Author: Felicitas Ivey
Publisher: DSP Publications
Pages/Word Count: 314 Pages
At a Glance: Slower pacing than the first novel, with frequent character changes, but still a good story.
Reviewed By: Jennifer
Blurb: Although Inuzaka Keno has found freedom and love in the Dreamlands with oni Samojirou Aboshi, the war is still raging between The Trust’s battle-hardened recruits and the demons of his new home. While cloaked in shadows and magic, powerful people are using Keno, Aboshi, and their Lord Tamazusa as pawns in a deadly plan to rule both worlds.
They’re not alone: soldiers Mason, Wolf, and McGann—Keno’s friends from The Trust—also find themselves embroiled in the battle spreading through the Dreamlands, involving its other lands and cultures. If they’re to have any chance to survive, Aboshi will have to leave his love to protect him, and Keno will have to find the power within himself to live on without his heart.
Review: I absolutely adored the first book in this series, Dreamlands, when I read it, and I had high hopes for the sequel. I wanted to know more about Keno and Samojirou, as well as the humans Mason and Wolf. I got more of that in this book, but the pacing was slow in the first quarter of the book, and in many parts the story dragged on, and I had to stop. After that first quarter, however, things definitely picked up, and I couldn’t read fast enough. Once again, Ivey has blended urban fantasy with a more traditional fantasy/mythology. New cultures are introduced and explored, which adds new elements to the novel not seen in the first.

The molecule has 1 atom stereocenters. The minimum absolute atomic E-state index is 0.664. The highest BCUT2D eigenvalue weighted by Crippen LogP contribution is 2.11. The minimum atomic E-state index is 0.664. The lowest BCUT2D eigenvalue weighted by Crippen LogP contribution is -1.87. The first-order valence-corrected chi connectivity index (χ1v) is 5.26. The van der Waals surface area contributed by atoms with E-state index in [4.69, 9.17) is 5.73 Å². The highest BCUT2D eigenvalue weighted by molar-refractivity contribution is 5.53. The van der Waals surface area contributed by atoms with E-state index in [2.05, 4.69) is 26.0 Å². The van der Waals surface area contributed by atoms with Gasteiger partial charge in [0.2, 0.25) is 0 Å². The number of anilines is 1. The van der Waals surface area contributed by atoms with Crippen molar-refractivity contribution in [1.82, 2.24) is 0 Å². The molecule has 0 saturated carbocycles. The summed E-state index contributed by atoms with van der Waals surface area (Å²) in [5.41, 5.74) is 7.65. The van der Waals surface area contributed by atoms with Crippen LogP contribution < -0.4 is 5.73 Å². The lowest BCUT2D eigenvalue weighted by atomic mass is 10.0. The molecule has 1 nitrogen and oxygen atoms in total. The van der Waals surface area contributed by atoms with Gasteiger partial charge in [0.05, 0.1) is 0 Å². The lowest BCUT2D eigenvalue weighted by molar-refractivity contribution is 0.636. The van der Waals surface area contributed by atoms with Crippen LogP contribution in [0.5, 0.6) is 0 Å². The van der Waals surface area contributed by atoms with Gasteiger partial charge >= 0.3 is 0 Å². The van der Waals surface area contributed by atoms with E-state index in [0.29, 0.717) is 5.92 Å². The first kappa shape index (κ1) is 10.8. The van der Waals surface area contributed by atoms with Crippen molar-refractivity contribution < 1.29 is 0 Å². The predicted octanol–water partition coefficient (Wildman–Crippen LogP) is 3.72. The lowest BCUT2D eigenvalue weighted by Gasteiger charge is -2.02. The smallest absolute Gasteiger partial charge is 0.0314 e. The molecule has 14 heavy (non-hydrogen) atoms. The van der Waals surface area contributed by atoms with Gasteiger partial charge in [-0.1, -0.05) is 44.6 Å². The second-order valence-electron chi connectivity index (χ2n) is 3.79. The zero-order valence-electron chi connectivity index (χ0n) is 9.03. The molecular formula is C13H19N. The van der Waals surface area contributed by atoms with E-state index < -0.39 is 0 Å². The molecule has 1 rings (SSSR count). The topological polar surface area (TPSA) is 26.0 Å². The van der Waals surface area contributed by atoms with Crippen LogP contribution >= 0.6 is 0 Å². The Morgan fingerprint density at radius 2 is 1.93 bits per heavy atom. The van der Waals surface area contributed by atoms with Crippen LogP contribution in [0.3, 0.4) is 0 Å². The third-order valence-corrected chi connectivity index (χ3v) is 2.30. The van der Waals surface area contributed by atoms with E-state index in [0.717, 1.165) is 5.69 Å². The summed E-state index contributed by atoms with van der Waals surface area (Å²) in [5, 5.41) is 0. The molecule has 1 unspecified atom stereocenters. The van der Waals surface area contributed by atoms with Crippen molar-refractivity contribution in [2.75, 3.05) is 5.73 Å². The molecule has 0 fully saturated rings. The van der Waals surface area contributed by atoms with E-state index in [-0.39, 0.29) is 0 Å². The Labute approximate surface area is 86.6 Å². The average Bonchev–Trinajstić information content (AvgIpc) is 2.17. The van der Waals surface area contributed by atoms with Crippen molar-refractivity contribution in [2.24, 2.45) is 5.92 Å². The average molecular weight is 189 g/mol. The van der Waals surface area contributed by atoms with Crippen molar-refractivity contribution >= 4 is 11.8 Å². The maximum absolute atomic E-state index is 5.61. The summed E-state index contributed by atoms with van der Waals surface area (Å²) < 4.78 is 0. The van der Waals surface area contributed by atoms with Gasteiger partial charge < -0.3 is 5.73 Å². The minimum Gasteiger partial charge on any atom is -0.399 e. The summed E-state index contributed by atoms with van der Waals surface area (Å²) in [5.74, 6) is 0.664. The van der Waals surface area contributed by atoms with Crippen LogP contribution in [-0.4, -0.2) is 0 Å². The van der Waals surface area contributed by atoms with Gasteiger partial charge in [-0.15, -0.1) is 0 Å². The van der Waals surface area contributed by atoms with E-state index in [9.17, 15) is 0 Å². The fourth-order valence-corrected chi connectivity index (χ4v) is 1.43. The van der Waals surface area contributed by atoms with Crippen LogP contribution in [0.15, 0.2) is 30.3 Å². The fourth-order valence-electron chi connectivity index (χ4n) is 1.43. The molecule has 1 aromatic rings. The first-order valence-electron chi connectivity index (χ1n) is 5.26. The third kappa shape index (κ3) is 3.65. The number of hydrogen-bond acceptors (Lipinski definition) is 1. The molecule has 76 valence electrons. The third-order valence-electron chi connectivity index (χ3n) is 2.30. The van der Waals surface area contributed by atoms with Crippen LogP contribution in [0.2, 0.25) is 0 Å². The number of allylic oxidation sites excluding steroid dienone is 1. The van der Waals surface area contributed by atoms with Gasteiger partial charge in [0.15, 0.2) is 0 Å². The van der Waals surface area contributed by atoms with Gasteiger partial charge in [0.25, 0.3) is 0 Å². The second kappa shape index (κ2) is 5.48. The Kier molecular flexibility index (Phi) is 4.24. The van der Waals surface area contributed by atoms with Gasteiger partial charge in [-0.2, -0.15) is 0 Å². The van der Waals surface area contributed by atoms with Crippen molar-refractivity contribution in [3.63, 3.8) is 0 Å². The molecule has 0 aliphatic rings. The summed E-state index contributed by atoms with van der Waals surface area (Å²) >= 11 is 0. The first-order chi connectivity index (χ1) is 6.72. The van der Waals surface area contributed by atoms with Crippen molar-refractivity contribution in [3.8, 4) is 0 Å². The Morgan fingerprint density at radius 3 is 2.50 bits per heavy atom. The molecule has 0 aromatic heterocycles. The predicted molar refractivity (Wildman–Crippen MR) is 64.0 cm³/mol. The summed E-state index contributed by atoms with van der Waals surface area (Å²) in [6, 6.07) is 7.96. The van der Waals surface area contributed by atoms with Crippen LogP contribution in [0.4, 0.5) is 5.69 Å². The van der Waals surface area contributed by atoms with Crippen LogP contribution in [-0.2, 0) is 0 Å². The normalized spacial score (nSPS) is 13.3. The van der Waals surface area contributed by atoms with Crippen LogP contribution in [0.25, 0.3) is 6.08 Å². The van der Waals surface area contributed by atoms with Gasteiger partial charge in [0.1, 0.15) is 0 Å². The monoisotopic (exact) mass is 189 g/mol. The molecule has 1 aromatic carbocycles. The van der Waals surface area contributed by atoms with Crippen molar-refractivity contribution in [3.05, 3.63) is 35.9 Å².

Keno is growing as a character. In the first book, while he slowly falls for Samojirou, he is afraid of anything sexual with him because of his abuse on Earth. Understandable. In this book, however, he has gotten past that, and it seems that every time they are on the page together, Keno is exploring his newfound confidence. Readers will also see him grow once he travels with Tamazusa and is reunited with Mason, Wolf, and the others.
The intrigue of the Game in the Dreamlands is developing more. There are new characters, and the tension rises as Tamazusa plays the Game, putting herself in possible danger. Samojirou doesn’t like this, but it enables Keno to take on a new role. Of course, this new role is yet again as a woman, like his alter-ego Sakura. For being the avatar of a vicious warrior, he certainly dresses as a woman more frequently than not. But I guess that could be explained due to the interesting history of his ancestor and how he’s missing from the Dreamlands. It’s almost like two extremes of one person. However, he does shed this role once they reach the Northlands.
Mason is just as crass and protective of McGann as in the last book, and his relationship is growing with Tamazusa, which is fascinating, given her history and distrust of all men except Samojirou, Keno, and her samurai. And then there’s the other new, complex characters from the Trust as well as the Dreamlands, particularly the newly introduced Northlands.
For new readers, it is sometimes tricky because so many characters tell their story from first person perspective. Sometimes the events overlap, other times they skip ahead a bit. Others happen simultaneously in different areas of the Dreamlands. But each character brings something unique to the story.
If you are new and want to check this out, you absolutely must read the first book. While Ivey does a good job of covering the basics, there is just too much that would be missed. Characters that are not present in this novel are discussed, and they are crucial to the development of some events in this book. Plus, the first book is just so awesome, why would you want to skip it anyway?
I look forward to reading book three and finding out more about the Dreamlands and what the Trust is going to try next.
You can buy Back to the Dream here: